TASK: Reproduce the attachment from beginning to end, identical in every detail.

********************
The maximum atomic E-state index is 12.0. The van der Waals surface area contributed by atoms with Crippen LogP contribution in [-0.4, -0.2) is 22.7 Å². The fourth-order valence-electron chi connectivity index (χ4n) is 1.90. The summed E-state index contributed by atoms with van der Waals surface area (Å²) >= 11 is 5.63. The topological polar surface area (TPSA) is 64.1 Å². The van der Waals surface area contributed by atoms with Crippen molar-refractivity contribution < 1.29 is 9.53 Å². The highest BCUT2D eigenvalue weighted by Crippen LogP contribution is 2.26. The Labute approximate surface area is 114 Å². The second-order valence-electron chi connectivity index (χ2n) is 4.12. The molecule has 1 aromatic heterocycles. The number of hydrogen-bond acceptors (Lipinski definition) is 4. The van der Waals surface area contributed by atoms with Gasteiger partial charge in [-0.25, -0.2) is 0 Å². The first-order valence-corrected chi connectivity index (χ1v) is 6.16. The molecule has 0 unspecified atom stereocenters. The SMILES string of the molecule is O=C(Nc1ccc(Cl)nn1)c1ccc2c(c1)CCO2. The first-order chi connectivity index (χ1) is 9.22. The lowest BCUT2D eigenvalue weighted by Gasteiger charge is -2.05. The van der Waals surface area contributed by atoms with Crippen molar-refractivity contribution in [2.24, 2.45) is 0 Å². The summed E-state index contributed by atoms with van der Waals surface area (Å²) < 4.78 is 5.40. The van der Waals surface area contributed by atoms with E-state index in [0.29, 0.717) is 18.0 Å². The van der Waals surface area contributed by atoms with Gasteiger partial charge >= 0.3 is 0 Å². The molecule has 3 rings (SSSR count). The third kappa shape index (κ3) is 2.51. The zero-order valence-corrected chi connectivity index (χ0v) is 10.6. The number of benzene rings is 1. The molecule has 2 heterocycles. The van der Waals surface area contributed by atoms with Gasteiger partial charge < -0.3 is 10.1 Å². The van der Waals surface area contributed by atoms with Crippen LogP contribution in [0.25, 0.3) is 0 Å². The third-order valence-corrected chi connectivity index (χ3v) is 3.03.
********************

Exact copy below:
The maximum atomic E-state index is 12.0. The van der Waals surface area contributed by atoms with Crippen LogP contribution in [-0.4, -0.2) is 22.7 Å². The fourth-order valence-electron chi connectivity index (χ4n) is 1.90. The summed E-state index contributed by atoms with van der Waals surface area (Å²) >= 11 is 5.63. The topological polar surface area (TPSA) is 64.1 Å². The van der Waals surface area contributed by atoms with Crippen molar-refractivity contribution < 1.29 is 9.53 Å². The highest BCUT2D eigenvalue weighted by Crippen LogP contribution is 2.26. The Labute approximate surface area is 114 Å². The second-order valence-electron chi connectivity index (χ2n) is 4.12. The molecule has 1 aromatic heterocycles. The number of hydrogen-bond acceptors (Lipinski definition) is 4. The van der Waals surface area contributed by atoms with Gasteiger partial charge in [-0.25, -0.2) is 0 Å². The first-order valence-corrected chi connectivity index (χ1v) is 6.16. The molecule has 0 unspecified atom stereocenters. The SMILES string of the molecule is O=C(Nc1ccc(Cl)nn1)c1ccc2c(c1)CCO2. The first-order chi connectivity index (χ1) is 9.22. The lowest BCUT2D eigenvalue weighted by Gasteiger charge is -2.05. The van der Waals surface area contributed by atoms with Crippen molar-refractivity contribution in [2.24, 2.45) is 0 Å². The summed E-state index contributed by atoms with van der Waals surface area (Å²) < 4.78 is 5.40. The van der Waals surface area contributed by atoms with E-state index in [0.29, 0.717) is 18.0 Å². The van der Waals surface area contributed by atoms with Gasteiger partial charge >= 0.3 is 0 Å². The molecule has 3 rings (SSSR count). The third kappa shape index (κ3) is 2.51. The zero-order valence-corrected chi connectivity index (χ0v) is 10.6. The number of benzene rings is 1. The molecule has 2 heterocycles. The van der Waals surface area contributed by atoms with Gasteiger partial charge < -0.3 is 10.1 Å². The van der Waals surface area contributed by atoms with Crippen LogP contribution in [0.25, 0.3) is 0 Å². The third-order valence-corrected chi connectivity index (χ3v) is 3.03.